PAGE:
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>> Are direct services becoming less attractive for shipping lines?. more.

>> What happens to the small ships post Panama Canal expansion?. more.

>> Maersk to acquire Hamburg-Sud and reinforce its presence on the Latin America routes. more.

>>£0.5 trillion of trade passes through UK ports. More.

>> The future of rail freight and private investment. More.

>> The Northern Freight and Logistics report. More. 

>> Oxford Cambridge Expressway Study. More.

>> The potential impact of Brexit on trade. More.

>> India - the impact of shipping lines’ consolidation and the cabotage rule change. More.

>> Iran – changes in maritime services post-sanctions. more.

>> 'India: The only way is up' say MDST in an article published by Lloyds List. More.

>> Hanjin’s collapse - A wake-up call to the industry? More.

>> Peak season 2016: could the seemingly more rational shipping lines restore stability to the market?. More.

>> Panama Canal Expansion: the major announcements so far have been made by the CKYHE Alliance and G6 Alliance: each have indicated the upsizing of some of their vessels on the services passing through the Panama Canal as shown in MDS Transmodal's analysis. More.

>> CMA-CGM’s acquisition of Neptune Orient Lines and Cosco’s merger with China Shipping Container Line (CSCL), prompted the need for a few changes in the current capacity-sharing agreements amongst the shipping lines. More.

>> MDST has been appointed by Transport for the North (TfN), in partnership with York Aviation and Regeneris Consulting, to carry out a review of international passenger connectivity in the North of England. More.

>> Chris Rowland, Managing Director of MDST, presented the draft conclusions from the Transport for the North (TfN) Freight & Logistics Strategy at the Freight in the City Conference in Manchester on 3 March 2016. More.

>> With 22 maritime services, Iran is expected to see an increase of around 250% in the capacity of container shipping passing through its ports in spring 2016, as shipping lines seek to benefit from the removal of sanctions. More.

>> MDST Chairman, Mike Garratt, wrote to the editor of RAIL magazine in March about the future of rail freight in Great Britain. More.

>> MDST has examined the evidence for Chinese ‘dumping’ of steel on the global and UK markets using its World Cargo Database, which allows it to monitor world trade by both volume and value and for detailed commodities. More.

>> East Asia export box trade sees growth of 1.7% in 2015, says MDST in an article published by Lloyds List. More.

>> The UK Department for Transport (DfT) has published road traffic forecasts which used MDST’s GB Freight Model (GBFM) to develop forecasts to 2040 for HGV traffic on the British road network. More.

>> Ports should be at the centre of distribution chains says MDST. More.

>> Based on its analysis of Eurostat port statistics and its own World Cargo Database, MDS Transmodal has concluded that ports handled 640 million tonnes in 2014, a market share of 40%. More.

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What happens to the small ships post Panama Canal expansion?

After a series of delays, on 26th June 2016, Panama inaugurated the expanded Canal where larger locks now allow the passage of vessels that can carry up to 14,000 TEU (vessel capacity before the improvement being a maximum 5,000TEU). This will enable shipping lines and shippers to benefit from economies of scale as well as improvements in transit times.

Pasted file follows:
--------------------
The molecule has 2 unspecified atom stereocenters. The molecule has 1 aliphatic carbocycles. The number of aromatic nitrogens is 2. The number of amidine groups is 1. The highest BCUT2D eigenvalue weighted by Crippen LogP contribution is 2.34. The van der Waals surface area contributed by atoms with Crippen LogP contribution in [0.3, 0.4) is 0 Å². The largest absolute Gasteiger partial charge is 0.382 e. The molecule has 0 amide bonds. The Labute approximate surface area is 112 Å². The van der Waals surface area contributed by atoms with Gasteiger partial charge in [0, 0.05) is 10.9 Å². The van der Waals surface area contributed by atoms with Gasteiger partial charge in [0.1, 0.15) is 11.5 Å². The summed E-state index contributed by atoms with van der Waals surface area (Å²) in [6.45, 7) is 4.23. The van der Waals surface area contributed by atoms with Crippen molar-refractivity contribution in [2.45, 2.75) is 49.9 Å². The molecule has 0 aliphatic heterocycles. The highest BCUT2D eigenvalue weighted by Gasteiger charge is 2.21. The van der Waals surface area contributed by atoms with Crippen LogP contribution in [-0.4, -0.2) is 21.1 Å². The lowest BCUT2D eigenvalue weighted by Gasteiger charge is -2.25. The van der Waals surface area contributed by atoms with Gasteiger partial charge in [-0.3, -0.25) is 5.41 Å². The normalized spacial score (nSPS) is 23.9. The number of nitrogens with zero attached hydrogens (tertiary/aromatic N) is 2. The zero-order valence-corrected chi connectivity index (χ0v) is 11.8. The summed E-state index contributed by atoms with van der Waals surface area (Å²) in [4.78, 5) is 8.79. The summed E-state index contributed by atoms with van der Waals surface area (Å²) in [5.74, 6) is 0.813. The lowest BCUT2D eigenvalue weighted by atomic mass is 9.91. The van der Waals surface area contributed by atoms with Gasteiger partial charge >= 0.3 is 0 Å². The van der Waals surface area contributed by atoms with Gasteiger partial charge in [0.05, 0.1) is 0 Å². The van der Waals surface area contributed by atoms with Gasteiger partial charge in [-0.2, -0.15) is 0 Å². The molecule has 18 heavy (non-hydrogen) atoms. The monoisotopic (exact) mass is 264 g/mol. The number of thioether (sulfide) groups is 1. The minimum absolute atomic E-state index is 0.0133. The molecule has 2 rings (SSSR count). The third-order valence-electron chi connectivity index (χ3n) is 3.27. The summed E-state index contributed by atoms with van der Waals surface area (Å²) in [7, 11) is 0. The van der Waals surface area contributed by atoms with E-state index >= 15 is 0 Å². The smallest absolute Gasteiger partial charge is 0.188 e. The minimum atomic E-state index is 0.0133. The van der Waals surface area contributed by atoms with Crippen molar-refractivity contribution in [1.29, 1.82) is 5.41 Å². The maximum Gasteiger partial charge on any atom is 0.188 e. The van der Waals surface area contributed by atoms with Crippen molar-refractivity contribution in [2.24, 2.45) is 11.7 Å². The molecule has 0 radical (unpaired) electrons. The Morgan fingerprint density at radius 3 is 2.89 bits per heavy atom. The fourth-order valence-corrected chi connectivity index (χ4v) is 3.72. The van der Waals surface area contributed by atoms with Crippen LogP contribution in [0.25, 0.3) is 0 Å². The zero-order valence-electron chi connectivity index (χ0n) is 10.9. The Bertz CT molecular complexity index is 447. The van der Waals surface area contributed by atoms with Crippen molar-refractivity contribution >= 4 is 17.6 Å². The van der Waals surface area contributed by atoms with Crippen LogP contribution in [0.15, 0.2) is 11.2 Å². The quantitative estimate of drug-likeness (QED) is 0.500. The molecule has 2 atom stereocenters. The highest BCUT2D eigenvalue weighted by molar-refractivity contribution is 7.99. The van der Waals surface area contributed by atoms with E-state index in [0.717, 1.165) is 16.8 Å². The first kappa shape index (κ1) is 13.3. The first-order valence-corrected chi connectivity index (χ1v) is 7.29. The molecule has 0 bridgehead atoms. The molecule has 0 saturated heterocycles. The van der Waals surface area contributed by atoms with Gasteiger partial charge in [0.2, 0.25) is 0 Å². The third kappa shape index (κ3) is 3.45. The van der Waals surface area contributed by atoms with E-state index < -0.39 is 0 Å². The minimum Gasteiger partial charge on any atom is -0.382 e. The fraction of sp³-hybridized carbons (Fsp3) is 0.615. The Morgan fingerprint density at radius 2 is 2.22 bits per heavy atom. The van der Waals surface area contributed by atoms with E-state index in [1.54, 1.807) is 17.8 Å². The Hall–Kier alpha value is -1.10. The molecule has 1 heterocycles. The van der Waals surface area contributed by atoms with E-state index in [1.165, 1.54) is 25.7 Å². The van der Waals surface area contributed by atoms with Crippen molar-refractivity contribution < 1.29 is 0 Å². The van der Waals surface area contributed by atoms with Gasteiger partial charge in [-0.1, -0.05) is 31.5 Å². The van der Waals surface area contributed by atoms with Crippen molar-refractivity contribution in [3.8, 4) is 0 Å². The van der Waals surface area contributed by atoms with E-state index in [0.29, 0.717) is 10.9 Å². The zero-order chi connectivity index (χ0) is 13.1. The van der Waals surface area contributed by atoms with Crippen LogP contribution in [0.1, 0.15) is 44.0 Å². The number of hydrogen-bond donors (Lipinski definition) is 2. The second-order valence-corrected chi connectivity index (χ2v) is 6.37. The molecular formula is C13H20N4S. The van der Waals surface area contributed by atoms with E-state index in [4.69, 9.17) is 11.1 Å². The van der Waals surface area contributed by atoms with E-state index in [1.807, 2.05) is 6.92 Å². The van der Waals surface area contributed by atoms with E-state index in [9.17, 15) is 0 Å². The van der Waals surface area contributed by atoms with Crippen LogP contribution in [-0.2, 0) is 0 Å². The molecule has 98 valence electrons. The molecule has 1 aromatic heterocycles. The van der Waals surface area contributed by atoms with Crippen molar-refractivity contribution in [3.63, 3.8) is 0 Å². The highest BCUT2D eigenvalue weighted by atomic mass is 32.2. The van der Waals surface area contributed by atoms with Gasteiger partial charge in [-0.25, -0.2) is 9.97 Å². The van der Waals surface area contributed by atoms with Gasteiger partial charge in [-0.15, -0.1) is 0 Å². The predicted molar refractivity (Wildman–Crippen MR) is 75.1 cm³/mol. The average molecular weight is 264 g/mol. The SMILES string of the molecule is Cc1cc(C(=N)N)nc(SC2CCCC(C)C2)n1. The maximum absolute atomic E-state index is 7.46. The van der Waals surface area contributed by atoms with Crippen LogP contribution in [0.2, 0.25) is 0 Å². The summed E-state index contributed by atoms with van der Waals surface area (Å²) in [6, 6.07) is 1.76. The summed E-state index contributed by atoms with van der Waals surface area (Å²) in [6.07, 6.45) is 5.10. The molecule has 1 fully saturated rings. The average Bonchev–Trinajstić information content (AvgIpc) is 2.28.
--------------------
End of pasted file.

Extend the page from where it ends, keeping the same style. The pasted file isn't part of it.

Focusing on the Far East - North America East Coast trade lane, we estimate that the number of services has declined from 33 in 2015Q4 to 27 in 2016Q4, with the vessels deployed on this trade lane down from 322 to 256 during the same period. Looking at the deployed capacity, we estimate that the decline in both number of services and in number of vessels has been accompanied by a decrease of circa 6% in the overall capacity deployed on this trade lane. The class of ships estimated to have experienced the biggest decline is, unsurprisingly, that of 3,000-4,999TEU, accounting for 49% of the overall capacity deployed on these routes in 2015Q4, down to 17% in 2016Q4.

The decline in the usage of these vessels in these routes does not come as a surprise. The fate of some of these vessels, on the other hand, remains unknown. From our Containership Databank, we estimate that during the fourth quarter of 2015, there were 144 vessels of 3,000-4,999TEU deployed on the Far East – North America East Coast trade lane, of which 23 have remained on the same route and 60 have been cascaded to other routes in 2016Q4. Of the remaining 61 vessels, we estimate that 15 have been scrapped while as many as 46 have been laid up, with the latter accounting for some 32% of the overall capacity deployed on these routes in 2015Q4.

How many of these vessels will be allocated to other routes, likely intra-regional markets, is not easy to predict. What seems likely to happen, however, is that the average age of the scrapped ships could reduce in the coming months. As shown in the following table, the average age of the 46 vessels is less than 10 years.

Table 1: Vessels of 3,000-4,999 TEU deployed on the FE-NAEC trade lane in 2015Q4

No. of ships

 Status in 2016Q4

TEU

Average age

15

Scrapped

10%

66,925

                      17.60

46

Laid Up

32%

209,056

                        9.95

60

Cascaded to new routes

42%

268,179

                      10.70

23

Same route

16%

105,198

                        8.68

144

 

100%

649,358

 

Source: MDS Transmodal Containership Databank, January 2017